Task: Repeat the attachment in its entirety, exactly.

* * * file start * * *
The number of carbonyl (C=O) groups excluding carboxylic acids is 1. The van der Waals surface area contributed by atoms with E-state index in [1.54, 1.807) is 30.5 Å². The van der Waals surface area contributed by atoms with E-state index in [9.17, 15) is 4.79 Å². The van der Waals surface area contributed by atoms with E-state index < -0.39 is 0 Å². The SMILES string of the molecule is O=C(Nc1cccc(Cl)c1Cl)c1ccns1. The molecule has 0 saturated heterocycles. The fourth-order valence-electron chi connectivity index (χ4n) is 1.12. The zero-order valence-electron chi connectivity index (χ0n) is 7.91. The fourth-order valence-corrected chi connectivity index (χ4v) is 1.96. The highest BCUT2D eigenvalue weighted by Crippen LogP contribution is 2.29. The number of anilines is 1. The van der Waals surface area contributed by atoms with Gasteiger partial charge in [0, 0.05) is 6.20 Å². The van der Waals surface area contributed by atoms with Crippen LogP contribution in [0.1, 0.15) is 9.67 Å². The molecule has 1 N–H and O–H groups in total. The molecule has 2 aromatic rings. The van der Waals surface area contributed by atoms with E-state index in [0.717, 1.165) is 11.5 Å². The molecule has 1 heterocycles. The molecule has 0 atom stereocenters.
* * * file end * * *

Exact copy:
The number of carbonyl (C=O) groups excluding carboxylic acids is 1. The van der Waals surface area contributed by atoms with E-state index in [1.54, 1.807) is 30.5 Å². The van der Waals surface area contributed by atoms with E-state index in [9.17, 15) is 4.79 Å². The van der Waals surface area contributed by atoms with E-state index < -0.39 is 0 Å². The SMILES string of the molecule is O=C(Nc1cccc(Cl)c1Cl)c1ccns1. The molecule has 0 saturated heterocycles. The fourth-order valence-electron chi connectivity index (χ4n) is 1.12. The zero-order valence-electron chi connectivity index (χ0n) is 7.91. The fourth-order valence-corrected chi connectivity index (χ4v) is 1.96. The highest BCUT2D eigenvalue weighted by Crippen LogP contribution is 2.29. The number of anilines is 1. The van der Waals surface area contributed by atoms with Gasteiger partial charge in [0, 0.05) is 6.20 Å². The van der Waals surface area contributed by atoms with Crippen LogP contribution in [0.1, 0.15) is 9.67 Å². The molecule has 1 N–H and O–H groups in total. The molecule has 2 aromatic rings. The van der Waals surface area contributed by atoms with E-state index in [0.717, 1.165) is 11.5 Å². The molecule has 1 heterocycles. The molecule has 0 atom stereocenters.